I'm quite surprised at some of these responses. ! Quite simply, all the transpose button does is to 'CHANGE THE KEY THAT CAN BE HEARD, BY STILL PLAYING THE SAME NOTES AS WRITTEN IN THE MUSIC. Purpose. ? Apart from the fact that an 'audio' key change can enhance what you're playing, the main purpose is- that it enables the player to play as per the written music when accompanying a singer, whilst the singer can sing his/her song in a key which suits their singing, Thereby enabling the accompanist to play in the key of the actual written music. Therefore, the use of the button changes 'the audible sound' of the accompaniment, so as to make it comfortable for the singer to sing in. In effect 'A KEY CHANGE'. Hope this helps.

ColinL
 

SeaGtGruff

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Some keyboarding purists apparently look askance at using Transpose. :) Over in the forum for Keyboard Magazine there are entire threads devoted to whether or not it's "acceptable" to use the Transpose buttons-- which I assume is all meant in good fun. ;)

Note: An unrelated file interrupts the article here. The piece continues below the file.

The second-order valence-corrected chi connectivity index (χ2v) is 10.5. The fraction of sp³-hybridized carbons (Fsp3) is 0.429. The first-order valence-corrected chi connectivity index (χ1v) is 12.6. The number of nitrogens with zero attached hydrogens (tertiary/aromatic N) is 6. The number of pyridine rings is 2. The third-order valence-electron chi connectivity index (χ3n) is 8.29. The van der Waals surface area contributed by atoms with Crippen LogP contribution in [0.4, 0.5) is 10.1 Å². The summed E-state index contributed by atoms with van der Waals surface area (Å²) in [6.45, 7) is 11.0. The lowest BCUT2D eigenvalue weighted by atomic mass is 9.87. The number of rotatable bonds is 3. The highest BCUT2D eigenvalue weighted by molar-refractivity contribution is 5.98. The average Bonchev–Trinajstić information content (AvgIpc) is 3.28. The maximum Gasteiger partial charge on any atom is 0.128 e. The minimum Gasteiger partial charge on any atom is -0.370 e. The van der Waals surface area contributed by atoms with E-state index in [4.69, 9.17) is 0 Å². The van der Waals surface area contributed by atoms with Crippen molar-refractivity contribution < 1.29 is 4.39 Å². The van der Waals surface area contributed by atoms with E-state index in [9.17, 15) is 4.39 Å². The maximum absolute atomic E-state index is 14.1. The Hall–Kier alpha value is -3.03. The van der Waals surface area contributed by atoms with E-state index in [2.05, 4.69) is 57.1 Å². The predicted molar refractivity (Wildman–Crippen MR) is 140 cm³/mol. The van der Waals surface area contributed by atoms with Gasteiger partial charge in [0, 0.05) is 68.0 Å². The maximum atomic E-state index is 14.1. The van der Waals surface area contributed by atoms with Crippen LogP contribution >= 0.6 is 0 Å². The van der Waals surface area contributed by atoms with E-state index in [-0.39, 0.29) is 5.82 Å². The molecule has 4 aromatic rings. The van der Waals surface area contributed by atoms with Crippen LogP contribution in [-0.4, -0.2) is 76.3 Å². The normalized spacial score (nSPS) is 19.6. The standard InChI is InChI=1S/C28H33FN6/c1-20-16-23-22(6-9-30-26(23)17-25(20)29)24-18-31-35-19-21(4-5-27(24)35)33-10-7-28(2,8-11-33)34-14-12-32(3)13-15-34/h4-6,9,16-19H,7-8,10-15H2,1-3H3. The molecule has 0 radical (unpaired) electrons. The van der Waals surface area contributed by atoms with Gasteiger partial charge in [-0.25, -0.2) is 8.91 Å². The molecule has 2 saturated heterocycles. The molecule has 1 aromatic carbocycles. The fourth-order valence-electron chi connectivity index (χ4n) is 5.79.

Notation programs often include a function for transposing a score to a different key so you can print it in any key needed. Or if you've already got a printed score you might also be able to scan it into a notation program, or import a PDF copy of the score, so you can use the Transpose feature to reprint it in another key. But when those options aren't available, the keyboard's Transpose buttons come to the rescue! :)
 
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Over in the forum for Keyboard Magazine there are entire threads devoted to whether or not it's "acceptable" to use the Transpose buttons-- which I assume is all meant in good fun. ;)
Yes, it's one of a few perennial topics among the professional keyboard players over there, some seem to regard it as "cheating". I think you're right however Michael, most of the ribbing that goes on in there is pretty good-natured.

Personally I tend to use whatever tools are available to get the job done, although as noted above "transpose" does not come without inherent risk when in live use, so I generally steer clear of it for that reason alone.